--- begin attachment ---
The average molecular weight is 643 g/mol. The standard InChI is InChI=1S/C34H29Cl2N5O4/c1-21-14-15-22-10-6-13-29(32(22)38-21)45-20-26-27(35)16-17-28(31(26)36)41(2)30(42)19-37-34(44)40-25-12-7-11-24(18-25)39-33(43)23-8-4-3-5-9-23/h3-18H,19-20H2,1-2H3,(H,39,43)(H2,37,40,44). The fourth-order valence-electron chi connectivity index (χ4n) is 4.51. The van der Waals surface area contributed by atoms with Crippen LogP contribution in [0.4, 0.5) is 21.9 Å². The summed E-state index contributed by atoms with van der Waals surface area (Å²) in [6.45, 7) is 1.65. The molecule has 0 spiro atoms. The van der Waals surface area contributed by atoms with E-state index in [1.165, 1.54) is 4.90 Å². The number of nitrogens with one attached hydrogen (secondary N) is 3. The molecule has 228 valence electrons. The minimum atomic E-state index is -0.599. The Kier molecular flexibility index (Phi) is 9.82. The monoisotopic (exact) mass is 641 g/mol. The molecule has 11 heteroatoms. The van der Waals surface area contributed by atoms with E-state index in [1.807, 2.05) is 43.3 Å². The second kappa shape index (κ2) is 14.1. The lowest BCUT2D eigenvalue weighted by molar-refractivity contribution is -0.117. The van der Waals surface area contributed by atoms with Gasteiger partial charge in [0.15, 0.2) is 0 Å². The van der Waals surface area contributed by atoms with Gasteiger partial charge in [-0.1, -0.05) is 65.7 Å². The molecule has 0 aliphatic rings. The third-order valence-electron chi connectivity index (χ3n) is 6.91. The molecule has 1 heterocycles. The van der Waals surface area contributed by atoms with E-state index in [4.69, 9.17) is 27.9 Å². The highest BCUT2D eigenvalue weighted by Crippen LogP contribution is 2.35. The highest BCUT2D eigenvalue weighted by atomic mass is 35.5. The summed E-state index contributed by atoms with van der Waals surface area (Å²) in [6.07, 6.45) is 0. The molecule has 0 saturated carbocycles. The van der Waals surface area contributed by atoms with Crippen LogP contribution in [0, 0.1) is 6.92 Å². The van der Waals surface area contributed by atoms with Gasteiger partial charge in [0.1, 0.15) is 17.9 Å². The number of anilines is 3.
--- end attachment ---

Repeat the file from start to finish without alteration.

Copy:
The average molecular weight is 643 g/mol. The standard InChI is InChI=1S/C34H29Cl2N5O4/c1-21-14-15-22-10-6-13-29(32(22)38-21)45-20-26-27(35)16-17-28(31(26)36)41(2)30(42)19-37-34(44)40-25-12-7-11-24(18-25)39-33(43)23-8-4-3-5-9-23/h3-18H,19-20H2,1-2H3,(H,39,43)(H2,37,40,44). The fourth-order valence-electron chi connectivity index (χ4n) is 4.51. The van der Waals surface area contributed by atoms with Crippen LogP contribution in [0.4, 0.5) is 21.9 Å². The summed E-state index contributed by atoms with van der Waals surface area (Å²) in [6.45, 7) is 1.65. The molecule has 0 spiro atoms. The van der Waals surface area contributed by atoms with E-state index in [1.165, 1.54) is 4.90 Å². The number of nitrogens with one attached hydrogen (secondary N) is 3. The molecule has 228 valence electrons. The minimum atomic E-state index is -0.599. The Kier molecular flexibility index (Phi) is 9.82. The monoisotopic (exact) mass is 641 g/mol. The molecule has 11 heteroatoms. The van der Waals surface area contributed by atoms with E-state index in [1.807, 2.05) is 43.3 Å². The second kappa shape index (κ2) is 14.1. The lowest BCUT2D eigenvalue weighted by molar-refractivity contribution is -0.117. The van der Waals surface area contributed by atoms with Gasteiger partial charge in [0.15, 0.2) is 0 Å². The van der Waals surface area contributed by atoms with Gasteiger partial charge in [-0.1, -0.05) is 65.7 Å². The molecule has 0 aliphatic rings. The third-order valence-electron chi connectivity index (χ3n) is 6.91. The molecule has 1 heterocycles. The van der Waals surface area contributed by atoms with E-state index in [4.69, 9.17) is 27.9 Å². The highest BCUT2D eigenvalue weighted by Crippen LogP contribution is 2.35. The highest BCUT2D eigenvalue weighted by atomic mass is 35.5. The summed E-state index contributed by atoms with van der Waals surface area (Å²) in [6.07, 6.45) is 0. The molecule has 0 saturated carbocycles. The van der Waals surface area contributed by atoms with Crippen LogP contribution in [0, 0.1) is 6.92 Å². The van der Waals surface area contributed by atoms with Gasteiger partial charge in [0.1, 0.15) is 17.9 Å². The number of anilines is 3.